Common methods for measuring soil denitrification in situ
include monitoring the accumulation of

Field experiments with arable silt loam soil for measuring denitrification
with the

From our model and experimental results we conclude that field surface
fluxes of

Corrected denitrification rates can be obtained by estimating subsurface flux and storage with our model. The observed deviation between experimental and modelled subsurface flux revealed the need for refined model evaluation, which must include assessment of the spatial variability in diffusivity and production and the spatial dimension of the chamber.

Denitrification in ecosystems is complexly controlled by interaction of labile C, abundance and community structure of denitrifiers, pore structure, soil and root respiration, and mineral N dynamics (Müller and Clough, 2014). It is difficult to keep conditions in the lab identical to the field, where some conditions dynamically change due to climatic factors but especially due to the activity of plants. Hence, field measurements are indispensable for reliable determination of denitrification in ecosystems.

When chamber methods are used to determine soil gas fluxes to the
atmosphere, a certain fraction of the produced gas is not emitted at the
surface but remains in the soil (Parkin et al., 2012). This is because the
accumulation of gases in the closed chamber decreases concentration
gradients between soil and chamber atmosphere, causing lowering of surface
fluxes with increasing chamber deployment time (Healy et al., 1996). This
effect has been addressed in numerous studies (Venterea et al., 2009; Healy
et al., 1996; Sahoo et al., 2010). To correct bias from this effect, several
approaches have been developed and compared (Parkin et al., 2012).
Denitrification estimates based on measurements of

Estimating bias from the diffusive loss of

Our objectives were thus to determine the significance of the fraction of

The

In order to measure denitrification in arable soil, depth of confinement, and
also of
labelling, typically includes the

To keep our modelling as simple as possible we assume a simplified process
dynamics where in terms of N transformation, only nitrate reduction by
microbial denitrification occurs, with

The bias in determining denitrification rates from the accumulation of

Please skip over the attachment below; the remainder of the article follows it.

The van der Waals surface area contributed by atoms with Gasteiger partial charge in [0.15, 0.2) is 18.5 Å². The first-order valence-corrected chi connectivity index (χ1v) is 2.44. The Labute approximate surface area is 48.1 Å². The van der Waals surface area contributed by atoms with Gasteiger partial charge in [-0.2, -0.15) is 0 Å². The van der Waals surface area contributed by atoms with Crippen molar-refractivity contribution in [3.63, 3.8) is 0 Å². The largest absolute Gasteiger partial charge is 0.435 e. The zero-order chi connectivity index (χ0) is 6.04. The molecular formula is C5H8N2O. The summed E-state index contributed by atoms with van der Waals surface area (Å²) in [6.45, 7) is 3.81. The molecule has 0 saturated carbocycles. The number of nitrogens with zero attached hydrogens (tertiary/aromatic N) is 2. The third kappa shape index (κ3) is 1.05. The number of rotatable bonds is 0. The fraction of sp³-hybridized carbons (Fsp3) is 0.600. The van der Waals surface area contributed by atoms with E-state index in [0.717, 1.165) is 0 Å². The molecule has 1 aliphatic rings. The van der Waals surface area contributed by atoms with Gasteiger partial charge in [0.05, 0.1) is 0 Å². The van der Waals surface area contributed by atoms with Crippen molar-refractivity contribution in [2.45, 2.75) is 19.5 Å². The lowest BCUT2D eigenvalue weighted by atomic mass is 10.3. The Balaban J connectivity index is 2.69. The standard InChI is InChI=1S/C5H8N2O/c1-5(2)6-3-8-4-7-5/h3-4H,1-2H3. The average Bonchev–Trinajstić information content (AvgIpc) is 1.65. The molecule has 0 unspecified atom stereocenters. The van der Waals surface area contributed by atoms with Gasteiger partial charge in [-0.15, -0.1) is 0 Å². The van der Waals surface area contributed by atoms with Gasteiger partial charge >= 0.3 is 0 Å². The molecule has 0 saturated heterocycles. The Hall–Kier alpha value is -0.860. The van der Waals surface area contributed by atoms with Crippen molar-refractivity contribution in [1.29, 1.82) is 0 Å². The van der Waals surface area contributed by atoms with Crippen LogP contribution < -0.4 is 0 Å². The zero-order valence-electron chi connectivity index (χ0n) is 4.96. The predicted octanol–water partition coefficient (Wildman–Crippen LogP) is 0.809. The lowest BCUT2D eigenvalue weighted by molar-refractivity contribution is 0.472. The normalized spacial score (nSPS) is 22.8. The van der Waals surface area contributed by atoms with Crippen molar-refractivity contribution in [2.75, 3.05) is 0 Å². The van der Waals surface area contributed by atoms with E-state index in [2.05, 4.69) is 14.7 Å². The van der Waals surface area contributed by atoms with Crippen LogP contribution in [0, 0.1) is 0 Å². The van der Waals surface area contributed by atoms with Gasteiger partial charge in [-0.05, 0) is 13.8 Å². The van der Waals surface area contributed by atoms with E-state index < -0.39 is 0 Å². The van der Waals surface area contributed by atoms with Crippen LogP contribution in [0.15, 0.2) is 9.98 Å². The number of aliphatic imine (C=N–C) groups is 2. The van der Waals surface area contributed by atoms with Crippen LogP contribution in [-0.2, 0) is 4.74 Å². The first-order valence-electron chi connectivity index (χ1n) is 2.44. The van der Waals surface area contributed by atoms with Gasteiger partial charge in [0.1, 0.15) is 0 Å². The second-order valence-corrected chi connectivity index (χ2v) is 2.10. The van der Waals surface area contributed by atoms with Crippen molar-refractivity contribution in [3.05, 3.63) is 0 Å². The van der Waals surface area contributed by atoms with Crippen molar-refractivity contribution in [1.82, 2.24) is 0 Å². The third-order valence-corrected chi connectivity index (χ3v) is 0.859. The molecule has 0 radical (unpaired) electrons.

Conceptual model describing the dynamics of diffusive fluxes
(black dotted arrows) of

We define the fluxes of

The

Relative

Accumulation of

Following

Before closing the chamber, the upper soil boundary is the free atmosphere,
where gas exchange is fast enough to preclude

Production leads to accumulation of

After a certain time, the steady state is reached, where all fluxes reach constancy.

Closing the chamber changes the upper boundary, since chamber concentration increases due to surface flux (Fig. 2a). Consequently, subsoil and storage flux are rising again, whereas surface flux is decreasing.

Numerical finite element modelling (FEM) was used for simulating gas
transport during the chamber measurements (COMSOL Multiphysics, Version 5.2,
COMSOL Inc., Burlington, Massachusetts, US) to estimate surface and
subsurface fluxes of

Two different experimental set-ups were modelled and used in the field. The
first experimental set-up (A_bottom_open) is described by the conceptual model above and includes an open bottom cylinder containing the labelled

Modelled set-ups.

Molecular gas diffusion was assumed to be the only transport mechanism in the soil. The left and right side and the bottom of the modelled domain were defined as impermeable (Neumann boundary condition). The upper boundary of the atmospheric layer was set to atmospheric gas concentrations as the Dirichlet boundary condition and acts therefore as a sink for the gases produced. To increase computational efficiency, a 2-D axisymmetric modelling approach was chosen, since the cylinder and the chamber were round objects. The modelled volume was set to sufficiently large volume with a soil depth of 1.0 m and a diameter of 1.0 m to ensure that the dimension of the modelled area does not affect the modelling outcome within the cylinder and chamber area.

Gas transport was modelled for all isotopologues of

Different experimental set-ups and scenarios were modelled with the lower end of the cylinder being sealed or open (A_bottom_closed; A_bottom_open), describing the field set-up that was actually used (Table 1). Also further theoretical set-ups have been modelled to evaluate the effect of the dimension of the cylinder and labelled zone (B scenarios).

Time-dependent modelling of the open chamber set-up was performed to assess
the time that is needed after the initiation of the system, i.e. after
adding labelled

To model chamber measurement, two modelling steps were run. In a first modelling step, steady-state concentration distributions assuming steady denitrification were modelled for the open chamber. The resulting concentration distributions were then used in a second modelling step as input for time step 0 for the time-dependent modelling of the closed chamber (Fig. 2a and b). This approach was used for all modelling scenarios.